Green energy drives desalination

Niël Terblanché

ELECTRICITY generated by wind turbines will add to the supply of clean energy already used by Orano Mining Namibia to desalinate seawater at its plant near Wlotzkabaken.

InnoSun Energy Holdings, a subsidiary of the French company InnoVent, will start work on the construction of a 10 Mega Watt wind farm at Trekkopje in the Namib Desert.

The aim of the project is to supply clean electricity to the Erongo water desalination plant owned by Orano.

A year ago, InnoSun signed a ten-year power purchase agreement (PPA) with Orano Mining for five MW of electricity supplied from a solar power plant. The solar plant already supplies electricity to the desalination plant.

The construction of the wind farm will increase InnoSun Energy Holdings’ installed capacity in Namibia.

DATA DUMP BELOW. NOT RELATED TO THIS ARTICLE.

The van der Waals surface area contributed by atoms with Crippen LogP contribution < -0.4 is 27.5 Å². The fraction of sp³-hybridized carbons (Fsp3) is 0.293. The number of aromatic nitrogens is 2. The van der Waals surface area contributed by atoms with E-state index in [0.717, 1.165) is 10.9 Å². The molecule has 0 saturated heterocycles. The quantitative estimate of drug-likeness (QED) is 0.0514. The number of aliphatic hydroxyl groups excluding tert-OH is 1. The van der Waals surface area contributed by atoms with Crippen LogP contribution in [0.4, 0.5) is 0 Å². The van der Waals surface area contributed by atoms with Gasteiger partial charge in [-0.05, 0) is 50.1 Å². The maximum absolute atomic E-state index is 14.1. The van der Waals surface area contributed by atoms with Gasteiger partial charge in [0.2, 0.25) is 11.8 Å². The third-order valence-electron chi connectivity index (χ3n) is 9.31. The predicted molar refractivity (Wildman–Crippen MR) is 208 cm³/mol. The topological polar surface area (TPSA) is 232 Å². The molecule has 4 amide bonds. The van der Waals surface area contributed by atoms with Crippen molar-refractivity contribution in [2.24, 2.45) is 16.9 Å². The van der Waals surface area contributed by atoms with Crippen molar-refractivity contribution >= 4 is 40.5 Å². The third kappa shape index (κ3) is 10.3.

Water is a very scarce resource in the Namib Desert and the desalination plant was built to supply fresh water to the Trekkopje uranium mine via 40 kilometres of pipes

The mining development was halted because the uranium deposit was overestimated.

At the time Orano Mining Namibia, formerly Areva Resources Namibia stated that the installation of mining activities will be mothballed until the uranium market is more favourable.

In the meantime, the desalinated water is sold to Namibia Water Corporation (NamWater), which distributes it to Swakopmund, neighbouring mines and other areas in the Erongo region.

The Erongo desalination plant was built at a N$2.5 billion cost.

The Trekkopje wind farm will add to the installed capacity of InnoSun, which already operates the 5 MW Ombepo wind farm.

In total, InnoVent has an installed capacity of 25 MW in Namibia. The company also boasts a portfolio of projects under development in Namibia that will eventually generate 700 MW of electricity.

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